Posts from Sam Pizzigati

Putting the Brakes on Corporate America’s Inequality Engine

Sam Pizzigati

Sam Pizzigati Editor, Too Much online magazine

Why has the United States become so much more unequal over the last four decades? Any number of factors have been driving our increased inequality. But no single factor may have been more significant than the behavior of the modern American corporation.

Corporations are contributing to inequality on two fronts. On the one hand, they’re systematically depressing incomes for average Americans, via everything from outsourcing to pension cuts. On the other, they’re just as systematically stuffing the pockets of America’s executive class.

These two vile sets of behaviors are relentlessly reinforcing each other. Outrageously huge rewards give corporate executives an incentive to behave outrageously, to squeeze their workers at every opportunity.

So how can we fight these corporate pay outrages? We change the incentive structure. We start giving Corporate America reason to narrow income divides, not stretch them ever wider. New legislation just introduced in Congress does just that.

The legislation — the Tax Excessive CEO Pay Act — raises the corporate tax rate on companies that pay their top executives over 50 times more than what they pay their most typical workers. The wider the pay-gap multiple over 50 times, the higher the tax rate.

Not that long ago, no one could have possibly dreamed that this sort of tax penalty would be so necessary. In mid-20th century America, CEOs at major U.S. firms seldom made much more than 30 or 40 times average worker pay. Today, by contrast, the nation’s top CEOs average nearly 300 times more. In 2018, a new Institute for Policy Studies report details, 50 top execs grabbed over 1,000 times more.

The proposed Tax Excessive CEO Pay Act carries some heavyweight sponsors. In the Senate, Bernie Sanders (I-Vermont) introduced the legislation November 13, the same day that veteran lawmaker Barbara Lee (D-California) and outspoken first-termer Rashida Tlaib (D-Michigan) introduced the bill in the House. And, on the Senate side, Senator Elizabeth Warren (D-Massachusetts) is co-sponsoring the legislation.

Over two dozen national labor, religious, and policy organizations have already endorsed the new Tax Excessive CEO Pay Act. They range from the AFL-CIO and the National Council of Churches to the Coalition on Human Needs and Public Citizen.

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How Much in ‘Inequality Tax’ Are You Paying?

Sam Pizzigati

Sam Pizzigati Editor, Too Much online magazine

What nation ranks as the world’s richest? A simple question to answer, right. Well, not so much, suggests the just-released tenth annual Global Wealth Report from the banking giant Credit Suisse. Everything turns out to depend on how we define “richest.”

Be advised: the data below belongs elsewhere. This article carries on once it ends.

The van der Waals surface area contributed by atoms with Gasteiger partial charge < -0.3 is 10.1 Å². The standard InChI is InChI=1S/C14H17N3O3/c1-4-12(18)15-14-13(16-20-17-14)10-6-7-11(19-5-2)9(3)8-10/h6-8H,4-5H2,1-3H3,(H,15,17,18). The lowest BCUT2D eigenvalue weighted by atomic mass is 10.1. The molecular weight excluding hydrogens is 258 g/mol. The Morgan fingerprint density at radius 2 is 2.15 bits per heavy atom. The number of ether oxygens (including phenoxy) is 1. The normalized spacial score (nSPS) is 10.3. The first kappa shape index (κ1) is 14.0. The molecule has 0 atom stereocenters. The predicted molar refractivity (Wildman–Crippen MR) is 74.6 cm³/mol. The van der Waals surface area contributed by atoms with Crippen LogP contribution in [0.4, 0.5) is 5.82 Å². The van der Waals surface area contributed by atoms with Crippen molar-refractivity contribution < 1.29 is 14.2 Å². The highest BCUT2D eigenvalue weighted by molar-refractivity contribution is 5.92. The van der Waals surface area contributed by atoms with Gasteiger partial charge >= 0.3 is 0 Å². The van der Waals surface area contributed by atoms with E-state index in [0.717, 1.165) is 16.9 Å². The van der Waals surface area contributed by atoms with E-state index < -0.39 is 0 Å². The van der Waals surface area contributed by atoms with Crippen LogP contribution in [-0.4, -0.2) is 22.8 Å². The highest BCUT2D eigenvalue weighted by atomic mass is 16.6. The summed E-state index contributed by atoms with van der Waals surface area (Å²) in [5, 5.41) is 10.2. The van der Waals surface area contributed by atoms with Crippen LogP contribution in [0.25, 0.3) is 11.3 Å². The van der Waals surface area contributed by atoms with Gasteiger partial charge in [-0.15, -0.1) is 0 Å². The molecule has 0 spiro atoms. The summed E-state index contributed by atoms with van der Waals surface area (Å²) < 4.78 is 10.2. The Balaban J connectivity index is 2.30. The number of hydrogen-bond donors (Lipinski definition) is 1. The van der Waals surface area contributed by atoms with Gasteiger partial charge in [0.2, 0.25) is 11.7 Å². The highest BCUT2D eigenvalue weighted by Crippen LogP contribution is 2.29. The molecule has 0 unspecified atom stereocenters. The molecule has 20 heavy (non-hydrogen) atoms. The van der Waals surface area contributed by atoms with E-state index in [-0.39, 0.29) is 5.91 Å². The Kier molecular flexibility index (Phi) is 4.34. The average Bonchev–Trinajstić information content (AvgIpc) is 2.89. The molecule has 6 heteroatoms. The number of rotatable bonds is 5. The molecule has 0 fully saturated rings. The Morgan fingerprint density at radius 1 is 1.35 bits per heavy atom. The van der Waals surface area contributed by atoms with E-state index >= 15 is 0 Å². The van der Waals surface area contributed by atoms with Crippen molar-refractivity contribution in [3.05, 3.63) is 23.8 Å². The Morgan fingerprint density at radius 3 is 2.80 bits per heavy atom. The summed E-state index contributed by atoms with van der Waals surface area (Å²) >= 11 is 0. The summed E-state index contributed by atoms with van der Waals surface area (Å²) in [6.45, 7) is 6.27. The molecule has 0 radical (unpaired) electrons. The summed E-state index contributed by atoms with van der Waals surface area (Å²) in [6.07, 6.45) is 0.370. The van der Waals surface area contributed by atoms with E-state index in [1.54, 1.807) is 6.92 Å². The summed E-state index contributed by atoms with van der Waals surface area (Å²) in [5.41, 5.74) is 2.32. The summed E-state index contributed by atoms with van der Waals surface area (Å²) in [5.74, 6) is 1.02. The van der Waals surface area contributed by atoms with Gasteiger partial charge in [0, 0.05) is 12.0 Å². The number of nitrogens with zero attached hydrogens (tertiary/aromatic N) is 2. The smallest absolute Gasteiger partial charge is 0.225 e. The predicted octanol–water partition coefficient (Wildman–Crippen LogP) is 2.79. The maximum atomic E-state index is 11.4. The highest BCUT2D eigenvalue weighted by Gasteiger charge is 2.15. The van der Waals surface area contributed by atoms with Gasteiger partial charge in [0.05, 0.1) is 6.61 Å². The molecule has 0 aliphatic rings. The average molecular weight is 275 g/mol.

If we mean by “richest” the nation with the most total wealth, we have a clear worldwide number one: the United States. The 245 million adults who call the United States home held, as of this past June, a combined net worth of $106 trillion. No other nation comes close to that total. China ranks a distant second, with a mere $64 trillion, Japan even farther back at $25 trillion.

But if we mean by richest the nation with the most wealth per person, top billing goes to Switzerland, not the United States. The average Swiss adult is sitting on a $565,000 personal nest-egg. Americans average $432,000, a figure only good enough for second place.

So does Switzerland merit the title of the world’s wealthiest nation? Not necessarily. The Swiss may sport the world’s highest average wealth, but that doesn’t automatically mean that their nation has the world’s richest average people.

We’re not playing word games here. We’re talking about the important distinction that statisticians draw between mean and median. To calculate a national wealth mean — a simple average — researchers just divide total wealth by number of people. The problem with this simple average? If some people have fantastically more wealth than other people, the resulting average will give a misleading picture about economic life as average people live it.

Medians can paint a more realistic picture. Statisticians calculate the median wealth of a nation by identifying the amount of wealth that represents the midpoint in the nation’s wealth distribution, that point at which half the nation’s population has more wealth and half less. Medians, in other words, can give us a nation’s most typical net worth, the wealth that a nation’s most ordinary people hold.

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A CEO’s Defense: His Scientists Made Him Do It!

Sam Pizzigati

Sam Pizzigati Editor, Too Much online magazine